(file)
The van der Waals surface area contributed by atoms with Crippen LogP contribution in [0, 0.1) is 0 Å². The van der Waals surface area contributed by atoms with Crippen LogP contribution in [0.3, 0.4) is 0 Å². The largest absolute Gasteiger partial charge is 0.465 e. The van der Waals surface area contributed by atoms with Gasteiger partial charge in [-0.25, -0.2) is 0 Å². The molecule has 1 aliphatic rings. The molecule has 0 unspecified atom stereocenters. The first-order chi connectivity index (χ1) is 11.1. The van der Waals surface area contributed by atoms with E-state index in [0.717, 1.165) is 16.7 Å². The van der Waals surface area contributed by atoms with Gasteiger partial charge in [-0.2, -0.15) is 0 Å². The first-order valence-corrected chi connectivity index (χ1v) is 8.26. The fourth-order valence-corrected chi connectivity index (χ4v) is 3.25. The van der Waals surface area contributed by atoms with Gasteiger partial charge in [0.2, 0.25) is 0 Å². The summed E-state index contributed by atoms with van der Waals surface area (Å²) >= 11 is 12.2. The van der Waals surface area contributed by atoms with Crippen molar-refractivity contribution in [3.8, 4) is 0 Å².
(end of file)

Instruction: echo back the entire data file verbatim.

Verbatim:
The van der Waals surface area contributed by atoms with Crippen LogP contribution in [0, 0.1) is 0 Å². The van der Waals surface area contributed by atoms with Crippen LogP contribution in [0.3, 0.4) is 0 Å². The largest absolute Gasteiger partial charge is 0.465 e. The van der Waals surface area contributed by atoms with Gasteiger partial charge in [-0.25, -0.2) is 0 Å². The molecule has 1 aliphatic rings. The molecule has 0 unspecified atom stereocenters. The first-order chi connectivity index (χ1) is 11.1. The van der Waals surface area contributed by atoms with E-state index in [0.717, 1.165) is 16.7 Å². The van der Waals surface area contributed by atoms with Gasteiger partial charge in [-0.2, -0.15) is 0 Å². The first-order valence-corrected chi connectivity index (χ1v) is 8.26. The fourth-order valence-corrected chi connectivity index (χ4v) is 3.25. The van der Waals surface area contributed by atoms with Gasteiger partial charge in [0.2, 0.25) is 0 Å². The summed E-state index contributed by atoms with van der Waals surface area (Å²) >= 11 is 12.2. The van der Waals surface area contributed by atoms with Crippen molar-refractivity contribution in [3.8, 4) is 0 Å².